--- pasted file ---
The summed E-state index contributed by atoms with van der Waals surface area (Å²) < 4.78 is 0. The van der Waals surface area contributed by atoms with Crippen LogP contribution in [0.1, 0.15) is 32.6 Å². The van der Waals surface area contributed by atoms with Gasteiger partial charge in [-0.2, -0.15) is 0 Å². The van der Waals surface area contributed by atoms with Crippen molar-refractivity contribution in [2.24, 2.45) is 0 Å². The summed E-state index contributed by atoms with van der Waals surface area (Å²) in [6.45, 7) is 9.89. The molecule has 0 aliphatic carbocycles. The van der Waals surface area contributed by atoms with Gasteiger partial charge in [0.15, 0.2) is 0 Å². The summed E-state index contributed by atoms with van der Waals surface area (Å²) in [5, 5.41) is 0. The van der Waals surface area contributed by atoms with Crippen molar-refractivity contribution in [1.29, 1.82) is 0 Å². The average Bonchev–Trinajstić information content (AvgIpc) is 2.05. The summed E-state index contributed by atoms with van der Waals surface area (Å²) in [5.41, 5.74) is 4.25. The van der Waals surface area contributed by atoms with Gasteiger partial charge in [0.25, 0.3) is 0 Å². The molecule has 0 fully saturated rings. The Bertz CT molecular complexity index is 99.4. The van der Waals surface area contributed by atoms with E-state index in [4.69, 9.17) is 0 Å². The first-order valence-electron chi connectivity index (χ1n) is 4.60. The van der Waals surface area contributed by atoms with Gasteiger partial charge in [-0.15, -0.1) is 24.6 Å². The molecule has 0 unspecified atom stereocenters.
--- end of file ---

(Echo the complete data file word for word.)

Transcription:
The summed E-state index contributed by atoms with van der Waals surface area (Å²) < 4.78 is 0. The van der Waals surface area contributed by atoms with Crippen LogP contribution in [0.1, 0.15) is 32.6 Å². The van der Waals surface area contributed by atoms with Gasteiger partial charge in [-0.2, -0.15) is 0 Å². The van der Waals surface area contributed by atoms with Crippen molar-refractivity contribution in [2.24, 2.45) is 0 Å². The summed E-state index contributed by atoms with van der Waals surface area (Å²) in [6.45, 7) is 9.89. The molecule has 0 aliphatic carbocycles. The van der Waals surface area contributed by atoms with Gasteiger partial charge in [0.15, 0.2) is 0 Å². The summed E-state index contributed by atoms with van der Waals surface area (Å²) in [5, 5.41) is 0. The van der Waals surface area contributed by atoms with Crippen molar-refractivity contribution in [1.29, 1.82) is 0 Å². The average Bonchev–Trinajstić information content (AvgIpc) is 2.05. The summed E-state index contributed by atoms with van der Waals surface area (Å²) in [5.41, 5.74) is 4.25. The van der Waals surface area contributed by atoms with Gasteiger partial charge in [0.25, 0.3) is 0 Å². The molecule has 0 fully saturated rings. The Bertz CT molecular complexity index is 99.4. The van der Waals surface area contributed by atoms with E-state index in [4.69, 9.17) is 0 Å². The first-order valence-electron chi connectivity index (χ1n) is 4.60. The van der Waals surface area contributed by atoms with Gasteiger partial charge in [-0.15, -0.1) is 24.6 Å². The molecule has 0 unspecified atom stereocenters.